I'm a UX designer working remotely from a small town in Texas.
Here’s a bit of my backstory:
I was 18 when I started my first company. An online golf apparel store operating out of a spare room in my parents’ house. I had no idea what I was doing, but I did manage to convince a few vendors to supply me, set up a business account with a shipping company, and actually managed to get some customers.
That was the first website I designed. It wasn’t very good but I enjoyed putting it together. I enjoyed the whole experience of starting a company and being in over my head and having to figure things out as I was going along.
When I was still in college and was first starting out in tech, I was once again in over my head. As I was studying online communities and potential lessons governments could learn from how open source projects organize, I found an emerging field, called CivicTech where technologists worked on opening up government processes by bringing them online.
I didn’t have any technical skills but I was passionate about the mission and talked my way into working for a group in New York who was building apps for city planners. I learned on the job and filled in gaps to contribute whatever I could. I started with researching and writing about other tools in the space and how they were impacting communities and then as I worked for other companies and nonprofits in the space, I started working with users to deploy these tools.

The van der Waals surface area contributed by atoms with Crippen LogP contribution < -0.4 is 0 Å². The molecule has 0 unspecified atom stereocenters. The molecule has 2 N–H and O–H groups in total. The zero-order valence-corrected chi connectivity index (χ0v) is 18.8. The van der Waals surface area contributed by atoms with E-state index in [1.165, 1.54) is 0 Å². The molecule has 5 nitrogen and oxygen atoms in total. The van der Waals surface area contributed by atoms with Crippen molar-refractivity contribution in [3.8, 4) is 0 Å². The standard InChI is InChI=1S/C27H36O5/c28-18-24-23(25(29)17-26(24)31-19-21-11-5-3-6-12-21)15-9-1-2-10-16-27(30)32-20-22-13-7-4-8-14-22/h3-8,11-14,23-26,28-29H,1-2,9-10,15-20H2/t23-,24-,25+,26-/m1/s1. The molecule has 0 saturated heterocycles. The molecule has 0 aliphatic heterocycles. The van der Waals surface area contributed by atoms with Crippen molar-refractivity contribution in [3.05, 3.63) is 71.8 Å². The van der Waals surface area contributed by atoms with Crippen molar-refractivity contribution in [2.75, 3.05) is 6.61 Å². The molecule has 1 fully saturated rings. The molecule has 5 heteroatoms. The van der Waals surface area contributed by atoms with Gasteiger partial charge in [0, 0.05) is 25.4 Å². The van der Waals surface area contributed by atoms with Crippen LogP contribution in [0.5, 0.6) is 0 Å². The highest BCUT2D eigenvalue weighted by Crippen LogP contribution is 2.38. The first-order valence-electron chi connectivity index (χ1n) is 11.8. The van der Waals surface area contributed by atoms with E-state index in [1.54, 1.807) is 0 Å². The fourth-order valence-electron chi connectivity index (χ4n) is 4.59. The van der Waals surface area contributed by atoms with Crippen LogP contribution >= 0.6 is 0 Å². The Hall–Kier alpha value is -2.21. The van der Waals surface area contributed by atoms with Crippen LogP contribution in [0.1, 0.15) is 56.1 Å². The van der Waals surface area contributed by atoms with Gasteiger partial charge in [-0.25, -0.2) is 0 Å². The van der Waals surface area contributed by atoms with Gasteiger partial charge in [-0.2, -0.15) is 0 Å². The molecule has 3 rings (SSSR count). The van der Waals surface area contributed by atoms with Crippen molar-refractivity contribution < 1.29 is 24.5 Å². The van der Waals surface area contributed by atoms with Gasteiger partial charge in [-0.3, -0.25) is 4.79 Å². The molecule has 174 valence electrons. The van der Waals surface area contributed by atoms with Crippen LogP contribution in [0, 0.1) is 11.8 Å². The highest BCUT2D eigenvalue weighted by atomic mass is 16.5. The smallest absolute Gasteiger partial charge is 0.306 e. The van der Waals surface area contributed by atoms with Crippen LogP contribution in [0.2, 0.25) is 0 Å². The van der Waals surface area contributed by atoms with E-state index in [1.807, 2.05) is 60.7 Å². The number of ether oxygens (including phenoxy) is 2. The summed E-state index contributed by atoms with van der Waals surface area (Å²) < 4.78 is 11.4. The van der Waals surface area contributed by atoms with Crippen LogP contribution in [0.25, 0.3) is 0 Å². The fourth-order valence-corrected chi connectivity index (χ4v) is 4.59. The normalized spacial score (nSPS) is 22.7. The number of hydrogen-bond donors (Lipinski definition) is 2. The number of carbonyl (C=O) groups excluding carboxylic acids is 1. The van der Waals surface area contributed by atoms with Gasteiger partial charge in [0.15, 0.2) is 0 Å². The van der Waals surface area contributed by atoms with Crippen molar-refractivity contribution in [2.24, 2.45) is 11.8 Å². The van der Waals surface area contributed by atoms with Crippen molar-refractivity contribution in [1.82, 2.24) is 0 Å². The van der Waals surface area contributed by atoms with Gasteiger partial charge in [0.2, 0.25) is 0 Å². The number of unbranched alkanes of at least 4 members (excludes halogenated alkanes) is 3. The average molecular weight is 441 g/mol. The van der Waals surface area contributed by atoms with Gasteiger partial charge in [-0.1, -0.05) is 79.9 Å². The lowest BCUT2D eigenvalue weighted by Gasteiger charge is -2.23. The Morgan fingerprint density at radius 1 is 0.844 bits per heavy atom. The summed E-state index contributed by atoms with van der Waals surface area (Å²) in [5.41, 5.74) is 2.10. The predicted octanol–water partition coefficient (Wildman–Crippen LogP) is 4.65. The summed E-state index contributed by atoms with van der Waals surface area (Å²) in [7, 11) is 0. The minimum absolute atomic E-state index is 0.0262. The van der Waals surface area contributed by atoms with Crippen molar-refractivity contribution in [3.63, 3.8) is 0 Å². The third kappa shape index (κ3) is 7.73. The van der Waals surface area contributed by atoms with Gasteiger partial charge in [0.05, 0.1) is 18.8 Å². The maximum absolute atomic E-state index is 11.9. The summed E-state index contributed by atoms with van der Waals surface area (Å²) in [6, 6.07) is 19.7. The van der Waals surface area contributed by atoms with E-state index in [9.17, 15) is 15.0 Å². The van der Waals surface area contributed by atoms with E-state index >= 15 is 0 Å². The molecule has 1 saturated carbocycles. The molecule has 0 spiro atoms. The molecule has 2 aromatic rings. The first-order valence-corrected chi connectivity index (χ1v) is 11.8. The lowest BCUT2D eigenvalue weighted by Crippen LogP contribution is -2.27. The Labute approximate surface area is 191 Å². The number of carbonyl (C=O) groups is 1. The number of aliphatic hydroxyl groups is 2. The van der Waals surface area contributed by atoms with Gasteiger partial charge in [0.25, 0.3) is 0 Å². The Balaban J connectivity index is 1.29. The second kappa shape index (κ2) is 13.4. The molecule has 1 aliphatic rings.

Since civic tech was such a new field, in a short period of time I was a subject matter expert and started to lead the product teams that were tackling these important challenges. Most of these teams did not have UX designers, so for me product management also included user research and testing. I did get to meet and work with several amazing designers along the way who gave me advice and inspired me to learn more about design.
When I started my own company building apps for municipal governments, I got to do more UX and visual design than I ever had before. The more I had to learn about design to start my company, the more I realized that I wanted to take it seriously and focus on developing my skills in order to become a full-time designer.
I enrolled in a 9 month full time design program to learn UX, visual design, and frontend engineering. I chose a program where I’d get plenty of one-on-one time with senior designers and get to work through every stage of a project from user research and testing to rapid prototyping and coding.
Now, I am excited to explore design further and use the foundation of what I have learned in civic tech to launch into solving challenges in new spaces.